Businessmen are not money people. Money is not the purpose of business it is a consequence. Any business that is built on the sole foundation of making money will soon run out of the market. The goal of any business should be to provide value and solve people’s real problem. Then people pay you for solving their problems. So if you are broke and you are not solving people’s problems, you can’t make money. Don’t get me wrong, you should make money from your business, but let that not be the only reason you are starting the business.

Another reason you should not start a business just because you are broke is that there is no guarantee that you are going to have your immediate financial needs met by that business. If however, you are lucky to make money, chances are that you will be spending the money when you ought to be multiplying it or growing your business.

So what should I do when I’m broke? look for a job. What if there are no jobs? that’s why you should look for it. There are really no Jobs.

However, if you have a solution to people’s problem and you are broke. That will be a perfect time to start a business because you have double motivation.

2. Because I don’t want to work for anyone

My mum told me that my granddad used to tell her that if a pot is leaking in my village, taking it to the next village will not prevent it from leaking unless it is repaired. Why do I start with this? If you can’t work for somebody’s business, you will most likely not be able to work for yourself. If you are lazy about working on someone, chances are that you will transmit the same laziness into your own business.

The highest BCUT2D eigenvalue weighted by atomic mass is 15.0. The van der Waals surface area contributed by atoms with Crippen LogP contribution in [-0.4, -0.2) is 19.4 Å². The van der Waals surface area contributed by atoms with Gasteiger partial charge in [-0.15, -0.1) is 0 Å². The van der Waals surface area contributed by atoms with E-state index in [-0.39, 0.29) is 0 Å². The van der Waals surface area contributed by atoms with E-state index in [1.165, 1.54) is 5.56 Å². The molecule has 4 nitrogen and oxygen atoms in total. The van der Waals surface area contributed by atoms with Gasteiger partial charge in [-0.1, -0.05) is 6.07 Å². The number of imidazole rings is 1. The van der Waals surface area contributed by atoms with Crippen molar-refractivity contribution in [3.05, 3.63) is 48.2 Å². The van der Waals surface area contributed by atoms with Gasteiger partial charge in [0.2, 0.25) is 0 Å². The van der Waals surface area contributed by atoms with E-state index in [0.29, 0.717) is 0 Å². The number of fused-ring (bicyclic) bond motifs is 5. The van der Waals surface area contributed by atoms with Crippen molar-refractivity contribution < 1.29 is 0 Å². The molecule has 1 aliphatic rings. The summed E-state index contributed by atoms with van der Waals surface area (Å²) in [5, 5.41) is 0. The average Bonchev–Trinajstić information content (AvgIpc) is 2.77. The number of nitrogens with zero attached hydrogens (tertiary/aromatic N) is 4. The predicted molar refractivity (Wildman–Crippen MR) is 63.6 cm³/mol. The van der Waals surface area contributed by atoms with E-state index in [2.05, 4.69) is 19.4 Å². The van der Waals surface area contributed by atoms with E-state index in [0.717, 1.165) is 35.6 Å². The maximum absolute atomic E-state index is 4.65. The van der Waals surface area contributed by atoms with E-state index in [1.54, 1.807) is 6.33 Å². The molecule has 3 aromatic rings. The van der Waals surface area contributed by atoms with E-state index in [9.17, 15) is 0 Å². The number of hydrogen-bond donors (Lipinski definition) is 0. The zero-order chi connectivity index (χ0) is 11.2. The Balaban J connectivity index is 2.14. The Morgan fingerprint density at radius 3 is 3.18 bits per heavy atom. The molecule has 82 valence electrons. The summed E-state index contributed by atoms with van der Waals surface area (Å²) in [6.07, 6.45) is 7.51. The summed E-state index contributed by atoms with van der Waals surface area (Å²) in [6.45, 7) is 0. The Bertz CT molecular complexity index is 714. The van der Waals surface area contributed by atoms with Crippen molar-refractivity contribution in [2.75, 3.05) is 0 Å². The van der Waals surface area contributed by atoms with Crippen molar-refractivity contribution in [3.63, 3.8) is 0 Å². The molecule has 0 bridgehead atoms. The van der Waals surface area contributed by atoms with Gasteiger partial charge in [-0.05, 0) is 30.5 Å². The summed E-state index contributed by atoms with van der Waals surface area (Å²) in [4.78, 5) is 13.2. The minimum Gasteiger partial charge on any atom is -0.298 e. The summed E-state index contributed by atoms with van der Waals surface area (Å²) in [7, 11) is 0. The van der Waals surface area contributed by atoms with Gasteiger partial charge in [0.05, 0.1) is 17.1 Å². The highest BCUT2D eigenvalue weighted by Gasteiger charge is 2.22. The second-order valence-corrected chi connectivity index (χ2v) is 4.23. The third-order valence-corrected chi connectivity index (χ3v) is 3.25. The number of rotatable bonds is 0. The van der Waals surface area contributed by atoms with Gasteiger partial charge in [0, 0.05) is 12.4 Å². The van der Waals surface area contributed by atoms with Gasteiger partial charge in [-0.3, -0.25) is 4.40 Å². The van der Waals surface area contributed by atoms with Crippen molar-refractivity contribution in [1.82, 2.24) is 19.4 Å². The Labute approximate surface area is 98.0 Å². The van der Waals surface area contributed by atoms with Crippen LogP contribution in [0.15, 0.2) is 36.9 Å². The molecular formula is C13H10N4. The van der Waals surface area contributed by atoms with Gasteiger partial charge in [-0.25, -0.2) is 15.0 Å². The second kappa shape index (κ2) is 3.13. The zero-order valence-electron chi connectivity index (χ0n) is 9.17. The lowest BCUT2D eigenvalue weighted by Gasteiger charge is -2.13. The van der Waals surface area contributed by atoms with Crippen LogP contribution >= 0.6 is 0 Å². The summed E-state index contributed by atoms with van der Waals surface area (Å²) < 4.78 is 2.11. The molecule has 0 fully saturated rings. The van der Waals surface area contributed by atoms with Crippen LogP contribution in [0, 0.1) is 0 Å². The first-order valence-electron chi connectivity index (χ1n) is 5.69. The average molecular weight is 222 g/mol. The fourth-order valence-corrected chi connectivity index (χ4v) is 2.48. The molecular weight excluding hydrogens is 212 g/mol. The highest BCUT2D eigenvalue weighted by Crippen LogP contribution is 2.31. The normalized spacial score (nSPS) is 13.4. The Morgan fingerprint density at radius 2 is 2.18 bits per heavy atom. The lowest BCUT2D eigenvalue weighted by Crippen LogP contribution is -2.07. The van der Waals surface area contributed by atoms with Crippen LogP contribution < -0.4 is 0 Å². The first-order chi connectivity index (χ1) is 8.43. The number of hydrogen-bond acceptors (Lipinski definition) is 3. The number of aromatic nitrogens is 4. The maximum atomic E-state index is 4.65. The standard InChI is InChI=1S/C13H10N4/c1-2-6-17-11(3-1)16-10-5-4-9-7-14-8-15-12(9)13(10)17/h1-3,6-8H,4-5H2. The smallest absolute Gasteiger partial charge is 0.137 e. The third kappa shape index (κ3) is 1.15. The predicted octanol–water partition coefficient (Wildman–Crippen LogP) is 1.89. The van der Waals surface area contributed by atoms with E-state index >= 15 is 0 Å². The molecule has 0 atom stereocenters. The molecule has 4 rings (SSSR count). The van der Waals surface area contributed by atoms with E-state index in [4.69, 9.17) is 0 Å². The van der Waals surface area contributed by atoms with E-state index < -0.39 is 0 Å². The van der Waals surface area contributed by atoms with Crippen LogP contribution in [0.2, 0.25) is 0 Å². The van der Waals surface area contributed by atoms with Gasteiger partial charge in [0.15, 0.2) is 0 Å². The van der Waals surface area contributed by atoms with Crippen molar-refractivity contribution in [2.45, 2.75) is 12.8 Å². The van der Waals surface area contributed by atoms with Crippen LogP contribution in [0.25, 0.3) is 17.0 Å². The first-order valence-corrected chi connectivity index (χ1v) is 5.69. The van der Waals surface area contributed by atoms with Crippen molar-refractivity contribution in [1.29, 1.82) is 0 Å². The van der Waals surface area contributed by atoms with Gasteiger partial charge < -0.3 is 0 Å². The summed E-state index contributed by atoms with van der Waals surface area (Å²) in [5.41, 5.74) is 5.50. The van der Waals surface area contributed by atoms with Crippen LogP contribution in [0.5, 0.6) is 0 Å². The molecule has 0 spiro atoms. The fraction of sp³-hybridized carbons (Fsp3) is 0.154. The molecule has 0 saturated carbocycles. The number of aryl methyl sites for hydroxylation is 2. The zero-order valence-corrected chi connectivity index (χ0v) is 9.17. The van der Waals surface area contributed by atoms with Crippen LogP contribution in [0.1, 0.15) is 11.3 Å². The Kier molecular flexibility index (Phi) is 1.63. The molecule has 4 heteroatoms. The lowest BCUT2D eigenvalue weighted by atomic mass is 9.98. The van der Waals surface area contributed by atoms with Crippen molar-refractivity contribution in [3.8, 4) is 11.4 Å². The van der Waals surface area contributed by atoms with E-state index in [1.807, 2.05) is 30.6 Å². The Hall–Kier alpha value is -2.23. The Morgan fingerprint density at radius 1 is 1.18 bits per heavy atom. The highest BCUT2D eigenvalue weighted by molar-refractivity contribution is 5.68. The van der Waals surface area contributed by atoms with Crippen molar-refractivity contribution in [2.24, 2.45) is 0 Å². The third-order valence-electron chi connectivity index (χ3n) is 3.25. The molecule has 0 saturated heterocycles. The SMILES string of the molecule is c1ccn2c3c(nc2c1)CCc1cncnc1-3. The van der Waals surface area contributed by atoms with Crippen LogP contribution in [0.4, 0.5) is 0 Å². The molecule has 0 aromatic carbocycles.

Laziness is not the function of the task or the taskmaster but your attitude. If you don’t deal with it, it doesn’t matter what or who you are working for, you will continue to be lazy. Business requires hard work if you are looking for how to run away from work, starting a business is not an option.

I can authoritatively say that business owners work more than employees. There’s nothing like weekend, public holiday and off -office hour for those who have businesses, especially when the business is still at a startup phase. Whether it is another person’s business or your own business, you are still working for somebody anyway. Either your employer(s) or your customers.

What if my job is too demanding, what should I do? Well, I don’t know. But what I do know is that if you are going to build a sustainable business, it’s going to be demanding as well. If you have a clear solution to a problem and you think people will pay you for solving it, then you are good to start a business.

3. Because I have an Idea

Yes, I mean it. Having an idea is not enough reason to start a business. First, it’s not all good ideas that are business ideas. If all people say about your idea is “wow! That’s a nice idea” without the corresponding readiness to bring out the money in exchange for the value, then you don’t have a business idea.

A business idea must not sound very ‘out of the box’ but it must be the one that will make people pay you. Whenever you have that mind-blowing idea, one of the first questions to ask is “who is paying for this value and why should he be willing to pay for it?”.

Secondly, not all ideas can be successfully or competitively implemented by you due to some limitations such as skill(s), market readiness, geographical location, legal demand, etc. In this case, a partnership becomes not only important but necessary. Remember, the idea is just 1%…execution is 99%.

You don’t just start a business because you’ve got an idea, but you must have an idea to start a business.